## Why Diversification Reduces or Eliminates Firm Specific Risk

Why do we distinguish between the different types of risk? Risk that affect one of a few firms, i.e., firm specific risk, can be reduced or even eliminated by investors as they hold more diverse portfolios due to two reasons.

• The first is that each investment in a diversified portfolio is a much smaller percentage of that portfolio. Thus, any risk that increases or reduces the value of only that investment or a small group of investments will have only a small impact on the overall portfolio.

• The second is that the effects of firm-specific actions on the prices of individual assets in a portfolio can be either positive or negative for each asset for any period. Thus, in large portfolios, it can be reasonably argued that this risk will average out to be zero and thus not impact the overall value of the portfolio.

In contrast, risk that affects most of all assets in the market will continue to persist even in large and diversified portfolios. For instance, other things being equal, an increase in interest rates will lower the values of most assets in a portfolio. Figure 3.5 summarizes the different components of risk and the actions that can be taken by the firm and its investors to reduce or eliminate this risk.

Diversification: This is the process of holding many investments in a portfolio, either across the same asset class (eg. stocks) or across asset classes (real estate, bonds etc.

Figure 3.5: A Break Down of Risk

Figure 3.5: A Break Down of Risk

Actions/Risk that ^ ^Actions/Risk that affect only one Affects few Affects many affect all investments firm firms firms

Actions/Risk that ^ ^Actions/Risk that affect only one Affects few Affects many affect all investments firm firms firms

Firm can Investing in lots Acquiring Diversifying Diversifying Cannot affect reduce by of projects competitors across sectors across countries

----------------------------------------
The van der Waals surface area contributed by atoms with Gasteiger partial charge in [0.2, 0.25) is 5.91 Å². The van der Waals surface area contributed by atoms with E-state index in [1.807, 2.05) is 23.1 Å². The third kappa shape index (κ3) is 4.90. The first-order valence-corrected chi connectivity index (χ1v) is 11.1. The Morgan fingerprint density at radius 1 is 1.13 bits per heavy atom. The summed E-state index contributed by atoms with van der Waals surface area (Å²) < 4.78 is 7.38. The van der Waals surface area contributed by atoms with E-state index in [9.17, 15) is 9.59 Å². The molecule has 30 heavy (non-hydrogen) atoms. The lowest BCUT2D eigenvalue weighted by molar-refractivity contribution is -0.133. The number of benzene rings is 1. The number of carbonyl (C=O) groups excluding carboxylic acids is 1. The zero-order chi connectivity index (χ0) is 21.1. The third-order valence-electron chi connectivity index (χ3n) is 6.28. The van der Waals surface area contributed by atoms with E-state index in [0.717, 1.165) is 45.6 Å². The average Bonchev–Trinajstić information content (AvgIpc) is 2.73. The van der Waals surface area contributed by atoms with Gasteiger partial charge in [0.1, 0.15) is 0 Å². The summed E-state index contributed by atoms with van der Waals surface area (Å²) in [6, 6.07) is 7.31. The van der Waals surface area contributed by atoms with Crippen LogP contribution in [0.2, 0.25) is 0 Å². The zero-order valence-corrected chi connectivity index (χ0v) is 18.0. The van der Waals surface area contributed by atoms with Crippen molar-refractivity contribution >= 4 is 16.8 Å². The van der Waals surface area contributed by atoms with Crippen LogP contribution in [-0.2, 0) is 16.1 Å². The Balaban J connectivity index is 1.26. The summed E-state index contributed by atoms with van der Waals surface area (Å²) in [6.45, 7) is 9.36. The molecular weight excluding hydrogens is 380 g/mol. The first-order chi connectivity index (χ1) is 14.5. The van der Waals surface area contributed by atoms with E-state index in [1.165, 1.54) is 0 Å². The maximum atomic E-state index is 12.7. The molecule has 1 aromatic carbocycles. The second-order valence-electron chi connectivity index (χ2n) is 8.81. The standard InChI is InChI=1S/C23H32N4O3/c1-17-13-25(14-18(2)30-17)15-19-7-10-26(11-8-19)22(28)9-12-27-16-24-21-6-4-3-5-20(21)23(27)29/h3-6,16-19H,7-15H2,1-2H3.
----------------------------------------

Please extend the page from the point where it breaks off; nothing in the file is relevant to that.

Investors Diversifying across domestic stocks Diversifying globally Diversifying across can asset classes mitigate by

While the intuition for diversification reducing risk is simple, the benefits of diversification can also be shown statistically. In the last section, we introduced standard deviation as the measure of risk in an investment and calculated the standard deviation for an individual stock (Disney). When you combine two investments that do not move together in a portfolio, the standard deviation of that portfolio can be lower than the standard deviation of the individual stocks in the portfolio. To see how the magic of diversification works, consider a portfolio of two assets. Asset A has an expected return of ^a and a variance in returns of o2a, while asset B has an expected return of ^b and a variance in returns of o2b. The correlation in returns between the two assets, which measures how the assets move together, is pab.5 The expected returns and variance of a two-asset portfolio can be written as a function of these inputs and the proportion of the portfolio going to each asset.

02portfolio = wa2 o2a + (1 - wa)2 o2b + 2 wa wb PAB OA Ob

5 The correlation is a number between -1 and +1. If the correlation is -1, the two stocks move in lock step but in opposite directions. If the correlation is +1, the two stocks move together in synch.

where wa = Proportion of the portfolio in asset A The last term in the variance formulation is sometimes written in terms of the covariance in returns between the two assets, which is OAB = PAB ^A Ob

The savings that accrue from diversification are a function of the correlation coefficient. Other things remaining equal, the higher the correlation in returns between the two assets, the smaller are the potential benefits from diversification. The following example illustrates the savings from diversification.

Illustration 3.2: Variance of a portfolio: Disney and Aracruz

In illustration 3.1, we computed the average return and standard deviation of returns on Disney between January 1999 and December 2003. While Aracruz is a Brazilian stock, it has been listed and traded in the U.S. market over the same period. 6 Using the same 60 months of data on Aracruz, we computed the average return and standard deviation on its returns over the same period:

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